Kangaroo care is an endearing term used to describe skin-to-skin holding.  This snuggle time has benefits for both mom, dad and baby. The newborn benefits from skin-to-skin holding because they learn their parents’ scents. The sense of smell is the first to develop and is quite strong, which is why many encourage the use of scent cloths. Additionally, the baby’s vitals mimic those of the person, which is holding them and can help to regulate their heart and respiration rates.  When mom is caring for her baby this way, the infant can be soothed by the sound of her heartbeat since it is what they heard for many months while in utero. Kangaroo care can foster quality sleep for infants. This is why it is typically done for at least 90 minutes at a time. We know that sleep is critical for a newborn, or preemie because it encourages both growth and healing. If time is of the essence, swaddling and hold the baby is also beneficial and many hospitals have “cuddlers” who are happy to help.

"Nana B" & Bella cuddling

“Nana B” & Bella cuddling

Kangaroo care also benefits parents as a unique bonding experience. One is able to simply hold, love and adore their baby. This is also a great time to sing, read or gently speak to the baby while they drift to sleep. A mother can specifically benefit from this practice because oxytocin is released during infant bonding.

Oxytocin is known as a love hormone, but plays a significant role in building, maintaining and letting down a mother’s milk. It also can cause uterine contractions that help the uterus return to its normal state. Therefore, it is evident how the first act leads to our second- breastfeeding.

The breast is best! Breast milk is often referred to as “liquid gold,” due to its nutritional superiority over other methods of feeding. A mother’s milk may vary in composition of nutrients, but on average it is 4.5 % fat, 7.1 % carbohydrate and 0.8-0.9 % protein. It is produced in the body by the mammary glands by pulling sugar, protein, cholesterol and other nutrients from the mother’s bloodstream. Therefore, good nutrition is also very important during the “4th trimester.” Most hospitals recommend fortifying breast milk to increase the calories from the natural 20 calories per ounce, to 22-24 calories per ounce. These fortifiers can also supplement the baby with much needed vitamins and minerals.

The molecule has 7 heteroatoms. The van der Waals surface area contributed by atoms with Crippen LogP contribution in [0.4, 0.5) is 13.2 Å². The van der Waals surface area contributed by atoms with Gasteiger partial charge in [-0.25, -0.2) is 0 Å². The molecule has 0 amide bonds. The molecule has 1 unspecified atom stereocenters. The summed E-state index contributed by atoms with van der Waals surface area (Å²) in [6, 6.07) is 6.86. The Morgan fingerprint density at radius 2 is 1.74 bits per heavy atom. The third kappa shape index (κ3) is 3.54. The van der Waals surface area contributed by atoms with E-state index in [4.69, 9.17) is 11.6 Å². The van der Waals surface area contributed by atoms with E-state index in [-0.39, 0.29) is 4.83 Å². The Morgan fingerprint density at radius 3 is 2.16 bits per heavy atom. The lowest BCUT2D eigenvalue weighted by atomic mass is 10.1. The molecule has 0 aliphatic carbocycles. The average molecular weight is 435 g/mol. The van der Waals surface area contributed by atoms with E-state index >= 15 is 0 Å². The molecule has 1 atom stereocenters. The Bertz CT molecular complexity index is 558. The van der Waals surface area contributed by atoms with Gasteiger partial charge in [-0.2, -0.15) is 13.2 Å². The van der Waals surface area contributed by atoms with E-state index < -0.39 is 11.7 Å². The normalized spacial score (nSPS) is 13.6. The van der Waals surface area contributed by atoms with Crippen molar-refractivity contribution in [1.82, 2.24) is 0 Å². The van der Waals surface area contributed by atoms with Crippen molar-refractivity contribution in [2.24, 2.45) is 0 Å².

UnknownBreast milk is also unique because it contains IgA, or Immunoglobulin A, which is critical to helping to build the infant’s immune system. IgA is quite high in breast milk from day 10 through the 7th month. Additionally, if the mother is breastfeeding, the child can expose the mother to their bacteria and in turn the mother will create antibodies to fight the bacteria, which in turn will be delivered back to the baby via the breast milk.

I have never breast-fed; I have only pumped, but I certainly hope to in the future. The act of breastfeeding is a remarkable bonding experience that also provides an outlet for giving the infant attention. Pumping, with a caretaker present, is also not bad and can grant mother’s a few minutes alone to think, pray, or even grab a quick snack. Another benefit of breast feeding for mothers is that it can foster post-partum weight loss to help the mother achieve a healthier weight after pregnancy. Typically, mothers burn 300 to 500 Calories when breastfeeding or pumping 8 times per day, or every 3 hours. Again, it increases oxytocin which assists the uterus in returning to normal size. For further tips and information on breastfeeding, visit La Leche League.

Both of the acts described above may be simple on paper, but more difficult to practice in daily life. I hope the benefits listed above encourage mom’s and dad’s to explore these ways to attend to, bond and communicate with their baby.